Adam Sandler and Drew Barrymore have an unexpected comic (and romantic) chemistry that first showed itself in 1998’s The Wedding Singer and was even more pronounced in 2004’s 50 First Dates. They’re back on screen together in their third romantic comedy with Blended, a film that might want to add the word “family” in front of rom-com.
The attention this time out is less about the romantic sparks between Barrymore and Sandler’s single parents and more about the “blending” of their two families.
The film begins with Sandler taking Barrymore out for a blind date -- at Hooters! As seen in the Blended trailer, that does not go well in any sense of the word. And if these two never see each other again, it would be too soon.
Meanwhile, each has their own problems raising kids on their own. Sandler, who lost his wife to cancer, is trying to raise three girls solo – with the oldest a teenager!
Barrymore has two boys, with her oldest knocking on that teenage door. Her husband (Joel McHale) left her for his assistant and it has Barrymore doing her best raising boys with an absentee dad.
When the opportunity (we’ll spare you the details) arises for a paid South African vacation, each jumps at it, without knowing the other is going. When they get there, the families must blend because they have to share rooms. You can tell right away that Barrymore and Sandler will find ways to enjoy each other’s company. But, this isn’t about that.
If Blended works, it is because the movie showcases how each can be a parental influence to the other’s children that is so sorely needed. Barrymore’s boys need a male role model (even if it’s Sandler!) and Sandler’s girls sorely need Barrymore’s feminine advice and more.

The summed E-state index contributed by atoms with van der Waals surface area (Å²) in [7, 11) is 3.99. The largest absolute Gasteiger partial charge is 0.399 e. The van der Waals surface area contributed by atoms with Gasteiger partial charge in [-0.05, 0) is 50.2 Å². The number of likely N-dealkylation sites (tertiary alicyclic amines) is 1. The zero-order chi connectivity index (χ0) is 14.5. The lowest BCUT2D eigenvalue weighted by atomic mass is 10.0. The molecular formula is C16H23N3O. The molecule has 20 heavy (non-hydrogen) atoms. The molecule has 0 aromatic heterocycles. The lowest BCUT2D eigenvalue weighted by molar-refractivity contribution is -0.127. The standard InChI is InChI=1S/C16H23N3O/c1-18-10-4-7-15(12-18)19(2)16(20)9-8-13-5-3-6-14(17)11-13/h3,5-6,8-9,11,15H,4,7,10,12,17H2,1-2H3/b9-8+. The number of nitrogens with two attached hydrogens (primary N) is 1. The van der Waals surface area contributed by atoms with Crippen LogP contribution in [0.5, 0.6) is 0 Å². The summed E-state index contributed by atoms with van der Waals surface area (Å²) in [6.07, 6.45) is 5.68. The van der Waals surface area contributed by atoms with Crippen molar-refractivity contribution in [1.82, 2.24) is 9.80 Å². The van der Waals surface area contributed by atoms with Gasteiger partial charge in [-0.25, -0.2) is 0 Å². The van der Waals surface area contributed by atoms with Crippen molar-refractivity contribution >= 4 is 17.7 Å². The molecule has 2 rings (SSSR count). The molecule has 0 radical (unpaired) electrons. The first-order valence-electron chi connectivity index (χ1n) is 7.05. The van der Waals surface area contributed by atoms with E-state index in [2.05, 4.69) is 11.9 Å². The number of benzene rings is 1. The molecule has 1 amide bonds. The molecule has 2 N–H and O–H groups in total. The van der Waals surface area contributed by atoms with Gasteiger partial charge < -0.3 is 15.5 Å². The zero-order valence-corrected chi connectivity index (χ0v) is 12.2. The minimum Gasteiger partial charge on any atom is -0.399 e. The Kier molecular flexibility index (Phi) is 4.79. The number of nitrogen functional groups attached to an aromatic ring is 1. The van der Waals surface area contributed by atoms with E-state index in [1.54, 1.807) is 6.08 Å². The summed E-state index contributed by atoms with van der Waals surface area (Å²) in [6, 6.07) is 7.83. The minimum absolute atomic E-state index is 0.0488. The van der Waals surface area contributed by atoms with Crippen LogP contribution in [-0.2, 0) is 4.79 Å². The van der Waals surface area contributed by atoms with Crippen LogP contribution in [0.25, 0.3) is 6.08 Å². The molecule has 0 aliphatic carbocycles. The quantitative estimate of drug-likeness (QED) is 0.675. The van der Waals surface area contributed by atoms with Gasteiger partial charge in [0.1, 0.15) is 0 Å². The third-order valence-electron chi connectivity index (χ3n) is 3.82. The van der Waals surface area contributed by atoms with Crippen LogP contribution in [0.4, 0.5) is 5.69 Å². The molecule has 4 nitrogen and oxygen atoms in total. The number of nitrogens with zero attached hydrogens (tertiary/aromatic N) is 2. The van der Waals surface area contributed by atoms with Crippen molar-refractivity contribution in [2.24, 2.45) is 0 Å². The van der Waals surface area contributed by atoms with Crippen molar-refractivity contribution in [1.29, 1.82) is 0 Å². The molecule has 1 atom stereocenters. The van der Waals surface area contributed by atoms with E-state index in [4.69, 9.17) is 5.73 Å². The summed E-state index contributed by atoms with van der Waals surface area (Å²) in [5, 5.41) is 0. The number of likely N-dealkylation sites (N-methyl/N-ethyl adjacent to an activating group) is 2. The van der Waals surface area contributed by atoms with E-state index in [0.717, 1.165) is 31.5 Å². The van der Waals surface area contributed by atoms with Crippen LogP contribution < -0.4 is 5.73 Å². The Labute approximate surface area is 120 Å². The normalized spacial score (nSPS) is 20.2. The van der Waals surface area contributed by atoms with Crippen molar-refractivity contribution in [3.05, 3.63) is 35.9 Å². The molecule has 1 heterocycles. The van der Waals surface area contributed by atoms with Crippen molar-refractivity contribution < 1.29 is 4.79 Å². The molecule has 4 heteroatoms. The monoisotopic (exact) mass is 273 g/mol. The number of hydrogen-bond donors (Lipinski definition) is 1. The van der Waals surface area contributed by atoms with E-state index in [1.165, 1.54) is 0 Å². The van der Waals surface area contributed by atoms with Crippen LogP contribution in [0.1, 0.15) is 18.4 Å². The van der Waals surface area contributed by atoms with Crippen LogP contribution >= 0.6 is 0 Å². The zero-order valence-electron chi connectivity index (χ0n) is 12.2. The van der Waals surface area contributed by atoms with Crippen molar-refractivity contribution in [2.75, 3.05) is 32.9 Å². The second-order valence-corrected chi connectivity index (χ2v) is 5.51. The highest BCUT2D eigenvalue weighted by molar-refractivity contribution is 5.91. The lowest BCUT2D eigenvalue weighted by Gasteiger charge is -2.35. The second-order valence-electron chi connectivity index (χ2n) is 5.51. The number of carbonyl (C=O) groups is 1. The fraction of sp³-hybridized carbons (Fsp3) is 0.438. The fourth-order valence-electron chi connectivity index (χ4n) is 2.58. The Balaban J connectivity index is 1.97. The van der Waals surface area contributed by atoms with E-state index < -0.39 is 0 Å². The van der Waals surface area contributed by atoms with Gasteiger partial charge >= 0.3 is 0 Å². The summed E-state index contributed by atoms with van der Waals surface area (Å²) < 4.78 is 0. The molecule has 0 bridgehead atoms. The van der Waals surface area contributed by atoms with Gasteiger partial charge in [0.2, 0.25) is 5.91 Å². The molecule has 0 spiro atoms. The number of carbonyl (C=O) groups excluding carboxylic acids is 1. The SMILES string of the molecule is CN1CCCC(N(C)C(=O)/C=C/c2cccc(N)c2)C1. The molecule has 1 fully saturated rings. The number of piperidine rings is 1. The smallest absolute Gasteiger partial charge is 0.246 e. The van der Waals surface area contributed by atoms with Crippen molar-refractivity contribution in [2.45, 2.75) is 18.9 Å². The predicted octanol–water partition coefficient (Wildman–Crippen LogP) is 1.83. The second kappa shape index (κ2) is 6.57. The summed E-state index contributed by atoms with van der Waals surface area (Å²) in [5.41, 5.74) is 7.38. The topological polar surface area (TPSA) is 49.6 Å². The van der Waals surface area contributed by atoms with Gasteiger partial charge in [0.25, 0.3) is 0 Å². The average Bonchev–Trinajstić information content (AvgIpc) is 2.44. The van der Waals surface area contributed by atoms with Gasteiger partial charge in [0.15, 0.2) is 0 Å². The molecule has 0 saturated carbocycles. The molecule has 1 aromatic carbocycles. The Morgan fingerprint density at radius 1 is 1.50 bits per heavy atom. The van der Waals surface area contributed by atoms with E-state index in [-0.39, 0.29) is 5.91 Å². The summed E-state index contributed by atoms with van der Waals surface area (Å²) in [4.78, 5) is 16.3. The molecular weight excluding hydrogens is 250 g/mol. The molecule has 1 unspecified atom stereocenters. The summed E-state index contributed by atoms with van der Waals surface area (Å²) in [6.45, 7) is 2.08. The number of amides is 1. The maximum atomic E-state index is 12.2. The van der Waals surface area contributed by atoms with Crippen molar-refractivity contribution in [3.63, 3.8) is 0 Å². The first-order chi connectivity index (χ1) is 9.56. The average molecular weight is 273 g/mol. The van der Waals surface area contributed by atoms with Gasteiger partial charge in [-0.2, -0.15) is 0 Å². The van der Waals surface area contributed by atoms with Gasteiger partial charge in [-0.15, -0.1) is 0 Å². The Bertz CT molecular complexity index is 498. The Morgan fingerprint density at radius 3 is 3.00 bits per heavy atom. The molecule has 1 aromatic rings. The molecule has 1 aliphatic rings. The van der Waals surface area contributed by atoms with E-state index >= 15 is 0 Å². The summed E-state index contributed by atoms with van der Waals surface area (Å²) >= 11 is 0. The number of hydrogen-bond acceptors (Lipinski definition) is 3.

The film also works as a postcard of sorts for the country of Africa (well, at least the resort part of the continent). In between humorous moments with children and adults and then of course Barrymore and Sandler’s attempt at hilarious moments together, there are fun activities that slowly bring both families close together. See what we mean? This is not a romantic comedy that has the audience pulling for the two leads to make it work. Here, we need the two families to come together.
Sandler has only one of his usual suspects in a supporting role, and it’s the always funny Kevin Nealon. He plays a fellow vacationer who has a much younger wife and a teen son who can’t stand either of them. Of course, the teen son and Sandler’s teen daughter have some sparks.
Joining the Happy Madison movie family is Wendi McLendon-Covey as Barrymore’s co-worker/BFF, up-and-coming comedienne Jessica Lowe as Nealon’s wife, and -- dominating every scene he’s in -- Terry Crews as an African singer who seems to have a song for every humorous moment in Blended.
Our Blended review finds that the film will have a nice appeal for families and not necessarily Sandler’s usual audience. Fans of Barrymore and Sandler’s first two pairings might be disappointed that it is less about the two stars, and more about their families being Blended.